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Roll Over Rover

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Things change but that doesn’t mean they always get better… at least not for everyone.

Let’s take the development of 4×4 vehicles as an example. They used to be purely functional, but now how they look is often more important than how they perform.

Of course, there have also been improvements in fuel consumption, handling and comfort, but I don’t agree all the changes are improvements.

As a matter of fact, I find some of the developments a bit disturbing, because they rely so heavily on complicated technology.

Fuel efficiency is good, but when it is accomplished with a load of computerised parts that can’t be repaired in the bush, I don’t think the benefits are always worth the price.

I also think relying on technology prevents some people, like the person who drove into the sand trap in the picture above, from developing the skills needed to perform important jobs such as driving.

I got a glimpse of what was to come back in 1985 when I spent half a year working at Croc Camp in Maun.

I did anything that had to be done including trying to maintain two 25-year-old Land Rovers, and driving them into the village to collect supplies.

The vehicles were tired and I was new to the 4×4 game, so I managed to get stuck several times in the sand tracks that passed for a road.

The thing is, both vehicles were very easy to work on and the engines had cranking points – as in, they could be started by hand – so I never stayed stuck, even when the starter motors were not working.

It was slow-going, but I always got to my destination.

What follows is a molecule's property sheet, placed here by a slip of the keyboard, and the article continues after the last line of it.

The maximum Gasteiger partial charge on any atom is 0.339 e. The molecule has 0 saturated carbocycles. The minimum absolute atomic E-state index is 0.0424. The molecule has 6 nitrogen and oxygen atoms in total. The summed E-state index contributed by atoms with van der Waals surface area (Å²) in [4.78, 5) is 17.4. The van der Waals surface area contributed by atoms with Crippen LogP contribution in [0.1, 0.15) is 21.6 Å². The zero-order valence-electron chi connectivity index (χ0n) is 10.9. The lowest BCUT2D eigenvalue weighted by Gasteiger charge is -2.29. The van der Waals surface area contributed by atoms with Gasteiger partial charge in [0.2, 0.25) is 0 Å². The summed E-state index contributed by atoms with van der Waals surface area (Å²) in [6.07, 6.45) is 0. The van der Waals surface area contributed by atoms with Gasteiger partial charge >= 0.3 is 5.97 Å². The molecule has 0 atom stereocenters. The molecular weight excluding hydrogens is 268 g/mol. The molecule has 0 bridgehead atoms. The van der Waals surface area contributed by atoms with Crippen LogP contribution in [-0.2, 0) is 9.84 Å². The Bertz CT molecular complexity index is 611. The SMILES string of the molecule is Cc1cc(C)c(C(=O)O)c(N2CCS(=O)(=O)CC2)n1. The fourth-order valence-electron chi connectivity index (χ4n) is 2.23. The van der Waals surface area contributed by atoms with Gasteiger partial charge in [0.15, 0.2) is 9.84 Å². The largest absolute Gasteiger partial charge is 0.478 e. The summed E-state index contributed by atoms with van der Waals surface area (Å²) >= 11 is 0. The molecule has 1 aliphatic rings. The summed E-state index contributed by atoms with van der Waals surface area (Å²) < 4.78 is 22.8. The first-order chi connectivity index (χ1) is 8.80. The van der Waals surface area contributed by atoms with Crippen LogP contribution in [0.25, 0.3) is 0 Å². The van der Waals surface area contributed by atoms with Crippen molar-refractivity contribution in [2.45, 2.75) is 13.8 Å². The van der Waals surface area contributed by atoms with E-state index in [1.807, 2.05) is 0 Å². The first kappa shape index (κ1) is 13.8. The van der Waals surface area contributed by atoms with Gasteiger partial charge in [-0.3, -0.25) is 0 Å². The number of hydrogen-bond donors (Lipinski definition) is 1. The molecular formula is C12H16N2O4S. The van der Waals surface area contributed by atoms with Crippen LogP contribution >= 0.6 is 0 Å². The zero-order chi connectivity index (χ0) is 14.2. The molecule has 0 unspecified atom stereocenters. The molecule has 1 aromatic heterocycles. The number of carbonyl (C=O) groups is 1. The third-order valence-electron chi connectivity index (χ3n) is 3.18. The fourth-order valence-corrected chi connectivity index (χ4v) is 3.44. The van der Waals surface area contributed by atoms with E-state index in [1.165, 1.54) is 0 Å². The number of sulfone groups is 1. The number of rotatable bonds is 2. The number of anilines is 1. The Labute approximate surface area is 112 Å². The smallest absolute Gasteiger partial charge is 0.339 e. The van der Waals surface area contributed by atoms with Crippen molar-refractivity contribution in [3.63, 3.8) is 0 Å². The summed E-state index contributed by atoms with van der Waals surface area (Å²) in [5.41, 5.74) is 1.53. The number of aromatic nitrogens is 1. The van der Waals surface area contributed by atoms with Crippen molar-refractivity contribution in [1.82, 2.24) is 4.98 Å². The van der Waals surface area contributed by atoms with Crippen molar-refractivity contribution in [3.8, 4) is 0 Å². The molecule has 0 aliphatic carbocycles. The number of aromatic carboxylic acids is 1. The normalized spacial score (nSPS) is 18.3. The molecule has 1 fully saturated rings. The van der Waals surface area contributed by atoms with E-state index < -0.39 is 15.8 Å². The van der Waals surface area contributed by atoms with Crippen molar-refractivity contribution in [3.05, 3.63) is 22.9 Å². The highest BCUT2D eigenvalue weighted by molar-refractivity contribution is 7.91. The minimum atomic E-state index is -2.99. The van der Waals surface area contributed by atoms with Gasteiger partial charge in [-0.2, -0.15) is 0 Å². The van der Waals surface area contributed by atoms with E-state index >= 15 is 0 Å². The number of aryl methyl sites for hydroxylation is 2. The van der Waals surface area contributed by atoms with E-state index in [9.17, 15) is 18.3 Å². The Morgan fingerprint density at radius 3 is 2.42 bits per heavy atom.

That’s not how it worked out for a couple of Germans who hung around the camp for two months while I worked there.

Their plan had been to drive the Jeep they had shipped to Durban from Germany up through Moremi and Chobe and then tour Zambia and Zimbabwe before returning home.

It didn’t work out that way.

In those days Jeeps were just as simple as the old Land Rovers, but Walter and Willy both worked for BMW; so they decided to put a powerful, more efficient German engine in their vehicle.

I believe it performed quite well between Durban and Maun, but less than two days after they set off for Moremi, the boys were back in camp.

The hi-tech engine had conked-out in Moremi’s wet, muddy conditions; so Walter and Willy had to find a ride back to Maun.

They also had to pay to have the Jeep towed to Croc Camp, where I watched them work on it unsuccessfully for three weeks, before ordering several electronic components that had to be delivered from Germany.

They were good fun to have around, but they never managed to do their safari and I think they would have had a better time if they had stuck with the simple engine that was designed for the bush.

That move would also have saved them a whole lot of money and allowed them the pleasure of fixing the vehicle when something went wrong.

Technology is good but so is self-sufficiency and I just hope we will always be able to choose the second option… if that’s what we want to do.

1 COMMENT

  1. …and that gentlemen is why I hold dearly to my 1985 Land Cruiser FJ60, 2F. I can get stuck in the middle of nowhere, yank out basic tools and get my boy up and running in no time. No computer diagnostic needed